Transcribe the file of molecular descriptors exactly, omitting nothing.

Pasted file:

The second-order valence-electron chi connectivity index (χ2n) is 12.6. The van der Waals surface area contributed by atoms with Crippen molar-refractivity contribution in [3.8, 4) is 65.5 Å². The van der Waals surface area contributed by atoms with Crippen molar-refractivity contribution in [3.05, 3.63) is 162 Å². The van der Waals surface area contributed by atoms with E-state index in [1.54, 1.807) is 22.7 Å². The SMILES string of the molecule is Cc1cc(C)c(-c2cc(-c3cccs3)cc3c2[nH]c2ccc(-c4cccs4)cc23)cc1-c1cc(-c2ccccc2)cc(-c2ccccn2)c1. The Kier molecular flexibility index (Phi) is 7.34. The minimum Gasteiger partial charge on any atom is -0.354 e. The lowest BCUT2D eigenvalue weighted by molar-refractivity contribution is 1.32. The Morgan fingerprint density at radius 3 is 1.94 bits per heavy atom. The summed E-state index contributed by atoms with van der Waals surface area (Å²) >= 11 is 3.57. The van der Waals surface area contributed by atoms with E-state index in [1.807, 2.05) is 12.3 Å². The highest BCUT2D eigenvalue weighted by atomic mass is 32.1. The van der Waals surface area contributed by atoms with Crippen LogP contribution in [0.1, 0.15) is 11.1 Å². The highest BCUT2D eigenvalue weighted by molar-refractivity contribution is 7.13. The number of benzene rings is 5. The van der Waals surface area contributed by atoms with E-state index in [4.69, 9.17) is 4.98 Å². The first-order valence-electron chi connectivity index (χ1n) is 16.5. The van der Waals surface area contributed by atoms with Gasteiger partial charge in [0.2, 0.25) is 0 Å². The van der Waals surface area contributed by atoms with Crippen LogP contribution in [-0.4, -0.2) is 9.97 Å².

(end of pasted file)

The second-order valence-electron chi connectivity index (χ2n) is 12.6. The van der Waals surface area contributed by atoms with Crippen molar-refractivity contribution in [3.8, 4) is 65.5 Å². The van der Waals surface area contributed by atoms with Crippen molar-refractivity contribution in [3.05, 3.63) is 162 Å². The van der Waals surface area contributed by atoms with E-state index in [1.54, 1.807) is 22.7 Å². The SMILES string of the molecule is Cc1cc(C)c(-c2cc(-c3cccs3)cc3c2[nH]c2ccc(-c4cccs4)cc23)cc1-c1cc(-c2ccccc2)cc(-c2ccccn2)c1. The Kier molecular flexibility index (Phi) is 7.34. The minimum Gasteiger partial charge on any atom is -0.354 e. The lowest BCUT2D eigenvalue weighted by molar-refractivity contribution is 1.32. The Morgan fingerprint density at radius 3 is 1.94 bits per heavy atom. The summed E-state index contributed by atoms with van der Waals surface area (Å²) >= 11 is 3.57. The van der Waals surface area contributed by atoms with E-state index in [1.807, 2.05) is 12.3 Å². The highest BCUT2D eigenvalue weighted by atomic mass is 32.1. The van der Waals surface area contributed by atoms with Crippen LogP contribution in [0.1, 0.15) is 11.1 Å². The highest BCUT2D eigenvalue weighted by molar-refractivity contribution is 7.13. The number of benzene rings is 5. The van der Waals surface area contributed by atoms with E-state index in [4.69, 9.17) is 4.98 Å². The first-order valence-electron chi connectivity index (χ1n) is 16.5. The van der Waals surface area contributed by atoms with Gasteiger partial charge in [0.2, 0.25) is 0 Å². The van der Waals surface area contributed by atoms with Crippen LogP contribution in [-0.4, -0.2) is 9.97 Å².